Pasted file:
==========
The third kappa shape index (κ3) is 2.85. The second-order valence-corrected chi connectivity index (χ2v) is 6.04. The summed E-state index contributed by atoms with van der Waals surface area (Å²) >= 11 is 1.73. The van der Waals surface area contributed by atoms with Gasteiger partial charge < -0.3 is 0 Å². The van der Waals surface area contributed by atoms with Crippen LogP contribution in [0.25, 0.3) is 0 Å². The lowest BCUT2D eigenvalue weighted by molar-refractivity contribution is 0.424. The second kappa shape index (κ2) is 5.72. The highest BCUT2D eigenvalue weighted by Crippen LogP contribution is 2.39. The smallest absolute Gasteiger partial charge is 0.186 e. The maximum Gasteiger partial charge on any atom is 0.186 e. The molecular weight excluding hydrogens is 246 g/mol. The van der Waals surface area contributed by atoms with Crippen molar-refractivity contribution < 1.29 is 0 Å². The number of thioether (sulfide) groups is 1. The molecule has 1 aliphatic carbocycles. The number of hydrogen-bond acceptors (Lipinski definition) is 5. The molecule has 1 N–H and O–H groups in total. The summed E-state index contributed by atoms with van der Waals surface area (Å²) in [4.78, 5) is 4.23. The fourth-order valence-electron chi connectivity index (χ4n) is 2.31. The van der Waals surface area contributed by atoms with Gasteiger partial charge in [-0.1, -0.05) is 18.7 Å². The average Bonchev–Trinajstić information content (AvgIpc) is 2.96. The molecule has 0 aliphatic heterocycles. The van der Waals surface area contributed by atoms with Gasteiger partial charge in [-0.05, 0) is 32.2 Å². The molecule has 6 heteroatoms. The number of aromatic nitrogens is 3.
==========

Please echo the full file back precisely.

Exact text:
The third kappa shape index (κ3) is 2.85. The second-order valence-corrected chi connectivity index (χ2v) is 6.04. The summed E-state index contributed by atoms with van der Waals surface area (Å²) >= 11 is 1.73. The van der Waals surface area contributed by atoms with Gasteiger partial charge < -0.3 is 0 Å². The van der Waals surface area contributed by atoms with Crippen LogP contribution in [0.25, 0.3) is 0 Å². The lowest BCUT2D eigenvalue weighted by molar-refractivity contribution is 0.424. The second kappa shape index (κ2) is 5.72. The highest BCUT2D eigenvalue weighted by Crippen LogP contribution is 2.39. The smallest absolute Gasteiger partial charge is 0.186 e. The maximum Gasteiger partial charge on any atom is 0.186 e. The molecular weight excluding hydrogens is 246 g/mol. The van der Waals surface area contributed by atoms with Crippen molar-refractivity contribution < 1.29 is 0 Å². The number of thioether (sulfide) groups is 1. The molecule has 1 aliphatic carbocycles. The number of hydrogen-bond acceptors (Lipinski definition) is 5. The molecule has 1 N–H and O–H groups in total. The summed E-state index contributed by atoms with van der Waals surface area (Å²) in [4.78, 5) is 4.23. The fourth-order valence-electron chi connectivity index (χ4n) is 2.31. The van der Waals surface area contributed by atoms with Gasteiger partial charge in [-0.1, -0.05) is 18.7 Å². The average Bonchev–Trinajstić information content (AvgIpc) is 2.96. The molecule has 0 aliphatic heterocycles. The van der Waals surface area contributed by atoms with Gasteiger partial charge in [-0.05, 0) is 32.2 Å². The molecule has 6 heteroatoms. The number of aromatic nitrogens is 3.